Many of the 16% of Americans who don't believe in God were delighted when Barack Obama mentioned "non-believers" during his inaugural address last week. It wasn't much when set against the two long prayers that interrupted proceedings, but it was enough to annoy some Christian leaders. E.W. Jackson of the Exodus Faith Ministries, for example, who complained, "The overwhelming majority of Americans identify as Christians. What disturbs me is that he seems to be trying to redefine who we are."
Not all religious leaders seem put out, though. While atheists may be acting as though Obama had been put into the White House with a bit of help from the ghost of Charles Darwin (and some people at the BBC like to think they did it), Bosnia's Grand Mufti, Sheikh Mustafa Cerić, is apparently of the view that he was appointed by God. "I believe that Obama is a divine sign to humanity," he told Adam Tanner of Reuters in an interview in Sarajevo before news emerged that the president had granted his first interview to Al Arabiya. "Americans think that they have elected him, but I believe that he was elected by God," he went on." Barack Obama is one of these most noble goods of our time and our civilisation, that is why I think he is a gift of God."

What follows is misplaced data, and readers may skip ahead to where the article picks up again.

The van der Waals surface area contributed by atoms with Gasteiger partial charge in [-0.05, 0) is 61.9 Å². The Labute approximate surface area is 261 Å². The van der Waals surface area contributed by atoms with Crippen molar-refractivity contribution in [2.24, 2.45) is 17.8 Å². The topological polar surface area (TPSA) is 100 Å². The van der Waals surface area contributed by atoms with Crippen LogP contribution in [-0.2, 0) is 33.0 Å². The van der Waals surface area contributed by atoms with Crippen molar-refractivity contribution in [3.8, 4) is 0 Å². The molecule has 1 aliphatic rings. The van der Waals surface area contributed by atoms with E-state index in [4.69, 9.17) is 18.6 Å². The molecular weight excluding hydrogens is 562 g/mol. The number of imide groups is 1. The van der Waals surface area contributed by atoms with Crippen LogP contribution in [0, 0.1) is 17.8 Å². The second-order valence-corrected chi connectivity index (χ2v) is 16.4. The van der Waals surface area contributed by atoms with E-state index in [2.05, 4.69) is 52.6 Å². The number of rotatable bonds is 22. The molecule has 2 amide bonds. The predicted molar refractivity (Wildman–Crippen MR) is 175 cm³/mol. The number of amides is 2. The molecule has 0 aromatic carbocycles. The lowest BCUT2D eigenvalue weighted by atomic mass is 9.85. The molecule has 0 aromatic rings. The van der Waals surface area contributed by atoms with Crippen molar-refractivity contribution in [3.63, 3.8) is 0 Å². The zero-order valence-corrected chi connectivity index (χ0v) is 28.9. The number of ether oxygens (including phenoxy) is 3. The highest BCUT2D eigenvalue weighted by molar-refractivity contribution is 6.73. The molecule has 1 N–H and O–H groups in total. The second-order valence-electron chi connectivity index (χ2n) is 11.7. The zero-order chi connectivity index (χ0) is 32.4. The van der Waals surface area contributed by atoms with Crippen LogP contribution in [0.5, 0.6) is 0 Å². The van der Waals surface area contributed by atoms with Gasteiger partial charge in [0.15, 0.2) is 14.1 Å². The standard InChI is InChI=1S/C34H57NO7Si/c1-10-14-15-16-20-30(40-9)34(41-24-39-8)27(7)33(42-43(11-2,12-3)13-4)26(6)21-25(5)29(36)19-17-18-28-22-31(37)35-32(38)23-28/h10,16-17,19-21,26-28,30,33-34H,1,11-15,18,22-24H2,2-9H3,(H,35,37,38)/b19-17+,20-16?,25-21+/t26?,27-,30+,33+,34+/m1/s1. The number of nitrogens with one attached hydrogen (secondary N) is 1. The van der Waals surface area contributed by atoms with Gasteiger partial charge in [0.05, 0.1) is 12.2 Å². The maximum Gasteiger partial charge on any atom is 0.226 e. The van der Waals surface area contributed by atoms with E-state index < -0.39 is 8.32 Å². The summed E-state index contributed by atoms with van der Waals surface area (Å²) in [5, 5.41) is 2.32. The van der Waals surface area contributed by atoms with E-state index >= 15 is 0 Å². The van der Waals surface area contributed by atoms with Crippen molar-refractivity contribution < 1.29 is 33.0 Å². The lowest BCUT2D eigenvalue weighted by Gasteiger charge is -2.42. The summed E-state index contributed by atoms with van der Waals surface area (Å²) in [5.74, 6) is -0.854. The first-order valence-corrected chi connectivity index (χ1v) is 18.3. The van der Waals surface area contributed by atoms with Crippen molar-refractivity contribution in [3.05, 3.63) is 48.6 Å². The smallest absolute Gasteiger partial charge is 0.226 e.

The aforementioned E.W. Jackson won't like that - or perhaps he will feel it merely confirms his own suspicions. He didn't much like Obama's inclusive reference to Muslims and Hindus in the speech.
Obviously, Jewish heritage is very much a part of Christianity; the Jewish Bible is part of our Bible. But Hindu, Muslim, and nonbelievers? I don't think so. We are not a Muslim nation or a nonbelieving nation.
According to Tanner, Cerić is "sometimes called one of the world’s most liberal grand muftis" - which may not, of course, be saying much. He is much involved with inter-faith dialogue and would seem to be quite politically active, too. Here's a photo of him meeting Gordon Brown. In comparison, I suppose Obama may well seem divinely anointed.
I'm sure the excitement will eventually die down, even at the BBC.